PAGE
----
How I Became a Gun Nut

A post today on Red State prompted me to write an article in kind, describing the situation that started my journey to becoming a “gun nut.” (Actually, I think sharing more of these stories would be helpful to the pro/anti gun debate because they reveal that not all gun proponents have always been that way, contrary to how we are portrayed.)

It seems that most liberals think gun-nuts are just born that way, that we have a genetic disposition towards gun ownership or we’re conditioned to be pro-gun through culture. This mirrors the liberal assumption that if you’re conservative you must have been born that way because you simply can’t possibly be conservative if you open your mind to the real world. After all, “enlightenment” is the exclusive territory of liberals, right? In fact, the opposite is true, both in terms of having a conservative political worldview and in terms of gun ownership. My story is a case in point…

I’ve never been “anti-gun”, but I wasn’t a “gun nut” either. Guns were a non-issue for me.
I suppose you could have called me a gun agnostic. My grandfather was a hunter and I knew he went on deer and turkey hunts from time to time, but I never really had any interest in it. He took me out “plinking” when I was young, and I enjoyed it, but didn’t carry things any farther than that. School came and went, I moved away for college, time passed, and so did my grandfather. Before he died, he gave me one of his hunting rifles, a Winchester Model 94. I appreciated it, but never had any interest in shooting it.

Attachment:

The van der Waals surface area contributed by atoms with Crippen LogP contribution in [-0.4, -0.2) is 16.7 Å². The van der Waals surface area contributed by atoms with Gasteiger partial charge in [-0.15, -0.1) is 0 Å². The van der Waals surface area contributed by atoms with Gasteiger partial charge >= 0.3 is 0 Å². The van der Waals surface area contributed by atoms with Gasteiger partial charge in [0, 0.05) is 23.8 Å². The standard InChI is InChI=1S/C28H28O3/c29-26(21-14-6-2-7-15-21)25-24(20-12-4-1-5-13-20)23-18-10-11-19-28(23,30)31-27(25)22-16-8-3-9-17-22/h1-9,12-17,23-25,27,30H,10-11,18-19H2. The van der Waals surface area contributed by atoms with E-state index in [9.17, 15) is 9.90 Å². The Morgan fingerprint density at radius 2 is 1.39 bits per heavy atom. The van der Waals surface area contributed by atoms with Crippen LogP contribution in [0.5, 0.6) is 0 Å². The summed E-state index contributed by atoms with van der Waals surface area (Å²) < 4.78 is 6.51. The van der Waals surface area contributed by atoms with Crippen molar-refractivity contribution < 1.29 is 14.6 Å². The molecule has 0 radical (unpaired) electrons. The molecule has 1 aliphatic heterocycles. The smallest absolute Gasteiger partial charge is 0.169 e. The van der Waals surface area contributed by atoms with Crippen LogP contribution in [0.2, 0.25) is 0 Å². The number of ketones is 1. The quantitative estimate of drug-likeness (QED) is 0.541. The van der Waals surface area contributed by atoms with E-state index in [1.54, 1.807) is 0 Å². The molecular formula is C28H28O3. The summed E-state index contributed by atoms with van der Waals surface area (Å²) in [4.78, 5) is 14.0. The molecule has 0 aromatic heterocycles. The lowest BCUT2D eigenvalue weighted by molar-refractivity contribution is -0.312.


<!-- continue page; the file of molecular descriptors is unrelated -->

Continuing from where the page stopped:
A couple of years ago we had a rash of break-ins in my neighborhood. It’s a small community so we collaborated on timing, strange vehicles, etc. I work from home and come and go at non-typical hours. I had seen a strange vehicle driving through the neighborhood, but no one could confirm whether it belonged or not.

One afternoon my dogs went crazy barking at something, which usually means a delivery van is coming up the driveway. I looked out the window and saw “the car” coming up my driveway. “The car” pulled up to my front walk and whoever was inside apparently observed the house for a few moments. Probably because the dogs were barking and jumping around in the front window, they thought better than to try to break in, and left.
I recorded the make and model, the license number, and other details, and reported them to the local sheriff’s office. Turns out the owner of the vehicle was a gang member with a long criminal history including violent assaults, terroristic threats, burglary, etc.

The next few days I coped with several realizations:

1) If whoever was in that car had decided to bust in my front door and the dogs either didn’t scare them off or were shot, I would likely be dead. I had no means of protection other than my body and possibly a kitchen knife had I been of the mind to grab one (which was unlikely).

2) The person in that car had no regard whatsoever for the well being of any living things that were in my house. They wanted my stuff and were going to take it, perceived risk being low enough.